REVIEW FROM COURT OF APPEALS NO. 2016-CA-000194-MR KNOX
CIRCUIT COURT NO. 14-CI-00185
COUNSEL FOR APPELLANT: Bethany A. Breetz Michael D. Risley
STITES & HARBISON, PLLC Darrell L. Saunders DARRELL L.
COUNSEL FOR APPELLEE: Brien Glenn Freeman Todd Kevin Childers
Aaron Howard FREEMAN, CHILDERS & HOWARD
to property are classified according to one's purpose in
entering the property and whether such entry is with the
consent of the property's possessor. The standard of care
the possessor must exercise depends on whether the visitor is
present without the possessor's consent, i.e., a
trespasser; with the possessor's consent, i.e.,
a licensee; or with the possessor's consent as a member
of the public for whom the property is held open or for the
possessor's business, i.e., an invitee. In this
case, Bonnie Smith was injured while at her daughter
Barbara's house. The issue we must decide is whether the
Knox Circuit Court erred in giving jury instructions which
failed to account for Bonnie's status and misstated the
duty of care owed by Barbara. We hold that the trial court
did err, as did the Court of Appeals by affirming the trial
court's judgment. We therefore reverse the lower
courts' respective opinions and remand this matter for
further proceedings consistent with this opinion.
Factual and Procedural Background.
31, 2013, Bonnie arrived at her daughter Barbara's house.
Barbara claims that Bonnie came over on her own accord to
visit her great-granddaughter, whereas Bonnie claims she was
asked to come over by Barbara to babysit her
great-granddaughter after Barbara's long shift at work.
Prior to Bonnie's arrival, Barbara had mopped the back
deck with a soapy substance, making it slick and slippery.
When Bonnie arrived, Barbara told her that the child was in
the backyard, and Bonnie went through the house to the back
deck to see her. Bonnie slipped and fell on the deck and
suffered a serious injury to her right leg.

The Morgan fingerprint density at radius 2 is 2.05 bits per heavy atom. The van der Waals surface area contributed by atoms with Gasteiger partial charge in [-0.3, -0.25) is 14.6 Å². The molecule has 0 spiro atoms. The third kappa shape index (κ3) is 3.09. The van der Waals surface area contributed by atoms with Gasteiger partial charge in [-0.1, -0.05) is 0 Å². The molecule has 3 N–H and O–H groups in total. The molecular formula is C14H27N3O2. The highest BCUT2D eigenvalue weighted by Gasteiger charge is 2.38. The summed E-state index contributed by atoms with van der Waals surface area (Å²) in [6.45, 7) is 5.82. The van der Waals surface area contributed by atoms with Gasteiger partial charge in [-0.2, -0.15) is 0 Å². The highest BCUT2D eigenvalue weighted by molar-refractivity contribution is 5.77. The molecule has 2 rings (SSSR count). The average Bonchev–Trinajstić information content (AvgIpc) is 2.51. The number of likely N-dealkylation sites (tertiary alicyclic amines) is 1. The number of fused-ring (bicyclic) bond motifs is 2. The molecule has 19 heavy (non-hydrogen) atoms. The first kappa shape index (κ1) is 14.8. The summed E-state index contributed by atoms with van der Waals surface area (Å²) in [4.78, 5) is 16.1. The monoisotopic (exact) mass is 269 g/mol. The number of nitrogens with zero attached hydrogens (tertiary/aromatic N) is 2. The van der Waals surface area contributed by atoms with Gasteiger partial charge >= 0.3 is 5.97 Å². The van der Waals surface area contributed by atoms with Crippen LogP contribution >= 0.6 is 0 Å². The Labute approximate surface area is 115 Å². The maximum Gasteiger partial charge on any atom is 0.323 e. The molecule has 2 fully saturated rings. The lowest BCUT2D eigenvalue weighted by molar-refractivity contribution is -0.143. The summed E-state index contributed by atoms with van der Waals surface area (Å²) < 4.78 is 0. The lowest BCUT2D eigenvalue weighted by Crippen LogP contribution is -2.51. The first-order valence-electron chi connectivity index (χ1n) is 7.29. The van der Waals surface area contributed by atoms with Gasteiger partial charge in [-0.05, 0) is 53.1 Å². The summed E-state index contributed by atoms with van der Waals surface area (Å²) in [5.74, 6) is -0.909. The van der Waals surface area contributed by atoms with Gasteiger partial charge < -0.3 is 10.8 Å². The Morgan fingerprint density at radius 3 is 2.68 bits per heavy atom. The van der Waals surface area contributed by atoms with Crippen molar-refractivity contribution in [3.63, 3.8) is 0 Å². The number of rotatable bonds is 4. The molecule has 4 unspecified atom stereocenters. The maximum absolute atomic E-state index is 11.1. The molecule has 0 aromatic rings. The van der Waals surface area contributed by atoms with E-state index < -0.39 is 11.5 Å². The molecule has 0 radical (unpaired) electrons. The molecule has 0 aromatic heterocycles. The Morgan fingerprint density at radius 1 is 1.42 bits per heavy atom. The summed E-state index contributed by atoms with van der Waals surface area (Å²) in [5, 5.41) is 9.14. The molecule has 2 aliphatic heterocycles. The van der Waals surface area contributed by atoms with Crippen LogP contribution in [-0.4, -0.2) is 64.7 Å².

filed a complaint against Barbara and the case proceeded to
trial. At trial, Bonnie testified that she could tell the
floor was wet, but did not know of the floor's slick,
soapy condition. Bonnie's grandson testified that the
soap was visible. Barbara moved for a directed verdict at
both the close of Bonnie's case and at the close of
trial, on grounds that Bonnie was a licensee, and
uncontroverted evidence showed that the danger was not
hidden, thus preventing Barbara from being liable. Both
motions were denied. The trial court also rejected
Barbara's jury instruction regarding Bonnie's status
as a licensee, choosing instead to give a general
"ordinary care" instruction to the jury, as it
determined that Kentucky no longer followed the traditional
premises liability distinctions.
jury rendered a verdict in favor of Bonnie and apportioned
100% of the fault upon Barbara. The trial court denied
Barbara's post-trial motion for judgment notwithstanding
the verdict ("JNOV"). The Court of Appeals
affirmed. On appeal, Barbara claims that (1) the trial court
improperly instructed the jury regarding the law of premises
liability, and (2) the trial court should have directed a
verdict in Barbara's favor because of Bonnie's
apparent status as a licensee and testimony that the danger
was not hidden.
Standard of Review.
begin by looking at the standard of review for both improper
jury instructions and directed verdict motions. On appellate
review, "the substantive content of the jury
instructions will be reviewed de novo." Sargent v.
Shaffer, 467 S.W.3d 198, 204 (Ky. 2015). If the
applicable law given through the instruction is incorrect,
the error is presumed to be prejudicial. Harp v.
Commonwealth, 266 S.W.3d 813, 818 (Ky. 2008).
"the considerations governing a proper decision on a
motion for judgment notwithstanding the verdict are exactly
the same as those ... on a motion for a directed
verdict[.]" Cassinelli v. Begley, 433 S.W.2d